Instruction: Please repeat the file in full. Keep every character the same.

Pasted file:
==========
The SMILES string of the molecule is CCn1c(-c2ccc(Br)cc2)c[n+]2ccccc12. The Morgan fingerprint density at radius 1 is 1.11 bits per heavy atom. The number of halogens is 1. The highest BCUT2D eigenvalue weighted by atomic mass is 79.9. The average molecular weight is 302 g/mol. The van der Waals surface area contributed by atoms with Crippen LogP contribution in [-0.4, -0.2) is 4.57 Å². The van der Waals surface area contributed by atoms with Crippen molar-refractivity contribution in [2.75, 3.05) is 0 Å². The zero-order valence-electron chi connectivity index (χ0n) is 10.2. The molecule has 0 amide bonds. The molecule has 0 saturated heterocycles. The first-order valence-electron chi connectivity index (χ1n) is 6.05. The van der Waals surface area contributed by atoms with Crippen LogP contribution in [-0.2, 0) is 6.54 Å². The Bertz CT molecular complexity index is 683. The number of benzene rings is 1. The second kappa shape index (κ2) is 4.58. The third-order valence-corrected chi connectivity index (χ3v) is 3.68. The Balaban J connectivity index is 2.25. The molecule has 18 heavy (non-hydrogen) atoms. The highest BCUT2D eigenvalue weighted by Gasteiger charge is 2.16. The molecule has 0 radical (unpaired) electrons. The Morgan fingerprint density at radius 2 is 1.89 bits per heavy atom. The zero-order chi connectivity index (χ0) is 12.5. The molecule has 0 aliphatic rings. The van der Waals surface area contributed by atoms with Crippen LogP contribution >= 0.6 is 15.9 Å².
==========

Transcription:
The SMILES string of the molecule is CCn1c(-c2ccc(Br)cc2)c[n+]2ccccc12. The Morgan fingerprint density at radius 1 is 1.11 bits per heavy atom. The number of halogens is 1. The highest BCUT2D eigenvalue weighted by atomic mass is 79.9. The average molecular weight is 302 g/mol. The van der Waals surface area contributed by atoms with Crippen LogP contribution in [-0.4, -0.2) is 4.57 Å². The van der Waals surface area contributed by atoms with Crippen molar-refractivity contribution in [2.75, 3.05) is 0 Å². The zero-order valence-electron chi connectivity index (χ0n) is 10.2. The molecule has 0 amide bonds. The molecule has 0 saturated heterocycles. The first-order valence-electron chi connectivity index (χ1n) is 6.05. The van der Waals surface area contributed by atoms with Crippen LogP contribution in [-0.2, 0) is 6.54 Å². The Bertz CT molecular complexity index is 683. The number of benzene rings is 1. The second kappa shape index (κ2) is 4.58. The third-order valence-corrected chi connectivity index (χ3v) is 3.68. The Balaban J connectivity index is 2.25. The molecule has 18 heavy (non-hydrogen) atoms. The highest BCUT2D eigenvalue weighted by Gasteiger charge is 2.16. The molecule has 0 radical (unpaired) electrons. The Morgan fingerprint density at radius 2 is 1.89 bits per heavy atom. The zero-order chi connectivity index (χ0) is 12.5. The molecule has 0 aliphatic rings. The van der Waals surface area contributed by atoms with Crippen LogP contribution >= 0.6 is 15.9 Å².